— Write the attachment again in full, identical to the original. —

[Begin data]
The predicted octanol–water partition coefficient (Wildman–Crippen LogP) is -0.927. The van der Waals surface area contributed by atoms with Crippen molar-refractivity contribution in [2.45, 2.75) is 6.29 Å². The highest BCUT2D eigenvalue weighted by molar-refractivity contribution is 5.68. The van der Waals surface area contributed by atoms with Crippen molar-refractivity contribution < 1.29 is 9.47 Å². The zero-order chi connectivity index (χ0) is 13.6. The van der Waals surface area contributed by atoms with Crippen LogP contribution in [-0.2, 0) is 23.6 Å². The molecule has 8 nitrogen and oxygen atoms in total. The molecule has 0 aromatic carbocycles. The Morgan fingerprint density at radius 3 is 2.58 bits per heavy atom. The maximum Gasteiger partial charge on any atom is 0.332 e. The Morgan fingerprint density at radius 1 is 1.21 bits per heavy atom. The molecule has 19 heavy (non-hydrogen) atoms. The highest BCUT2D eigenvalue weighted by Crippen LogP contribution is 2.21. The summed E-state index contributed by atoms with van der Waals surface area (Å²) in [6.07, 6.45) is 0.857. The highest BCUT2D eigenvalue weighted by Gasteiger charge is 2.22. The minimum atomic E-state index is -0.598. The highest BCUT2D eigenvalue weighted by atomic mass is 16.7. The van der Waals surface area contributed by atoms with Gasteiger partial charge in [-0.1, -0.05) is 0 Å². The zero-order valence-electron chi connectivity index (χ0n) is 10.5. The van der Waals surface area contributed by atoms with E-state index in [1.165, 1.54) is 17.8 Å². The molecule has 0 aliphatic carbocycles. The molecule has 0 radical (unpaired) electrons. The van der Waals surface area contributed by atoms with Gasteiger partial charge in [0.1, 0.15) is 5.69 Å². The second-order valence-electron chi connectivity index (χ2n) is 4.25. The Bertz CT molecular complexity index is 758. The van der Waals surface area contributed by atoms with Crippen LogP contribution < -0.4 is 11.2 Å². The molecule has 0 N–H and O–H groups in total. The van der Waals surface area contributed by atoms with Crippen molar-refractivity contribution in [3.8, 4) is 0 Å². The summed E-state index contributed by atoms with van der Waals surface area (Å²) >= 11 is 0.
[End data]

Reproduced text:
The predicted octanol–water partition coefficient (Wildman–Crippen LogP) is -0.927. The van der Waals surface area contributed by atoms with Crippen molar-refractivity contribution in [2.45, 2.75) is 6.29 Å². The highest BCUT2D eigenvalue weighted by molar-refractivity contribution is 5.68. The van der Waals surface area contributed by atoms with Crippen molar-refractivity contribution < 1.29 is 9.47 Å². The zero-order chi connectivity index (χ0) is 13.6. The van der Waals surface area contributed by atoms with Crippen LogP contribution in [-0.2, 0) is 23.6 Å². The molecule has 8 nitrogen and oxygen atoms in total. The molecule has 0 aromatic carbocycles. The Morgan fingerprint density at radius 3 is 2.58 bits per heavy atom. The maximum Gasteiger partial charge on any atom is 0.332 e. The Morgan fingerprint density at radius 1 is 1.21 bits per heavy atom. The molecule has 19 heavy (non-hydrogen) atoms. The highest BCUT2D eigenvalue weighted by Crippen LogP contribution is 2.21. The summed E-state index contributed by atoms with van der Waals surface area (Å²) in [6.07, 6.45) is 0.857. The highest BCUT2D eigenvalue weighted by Gasteiger charge is 2.22. The minimum atomic E-state index is -0.598. The highest BCUT2D eigenvalue weighted by atomic mass is 16.7. The van der Waals surface area contributed by atoms with Gasteiger partial charge in [-0.1, -0.05) is 0 Å². The zero-order valence-electron chi connectivity index (χ0n) is 10.5. The van der Waals surface area contributed by atoms with E-state index in [1.165, 1.54) is 17.8 Å². The molecule has 0 aliphatic carbocycles. The molecule has 0 radical (unpaired) electrons. The van der Waals surface area contributed by atoms with Gasteiger partial charge in [0.1, 0.15) is 5.69 Å². The second-order valence-electron chi connectivity index (χ2n) is 4.25. The Bertz CT molecular complexity index is 758. The van der Waals surface area contributed by atoms with Crippen LogP contribution < -0.4 is 11.2 Å². The molecule has 0 N–H and O–H groups in total. The van der Waals surface area contributed by atoms with Crippen molar-refractivity contribution in [3.8, 4) is 0 Å². The summed E-state index contributed by atoms with van der Waals surface area (Å²) >= 11 is 0.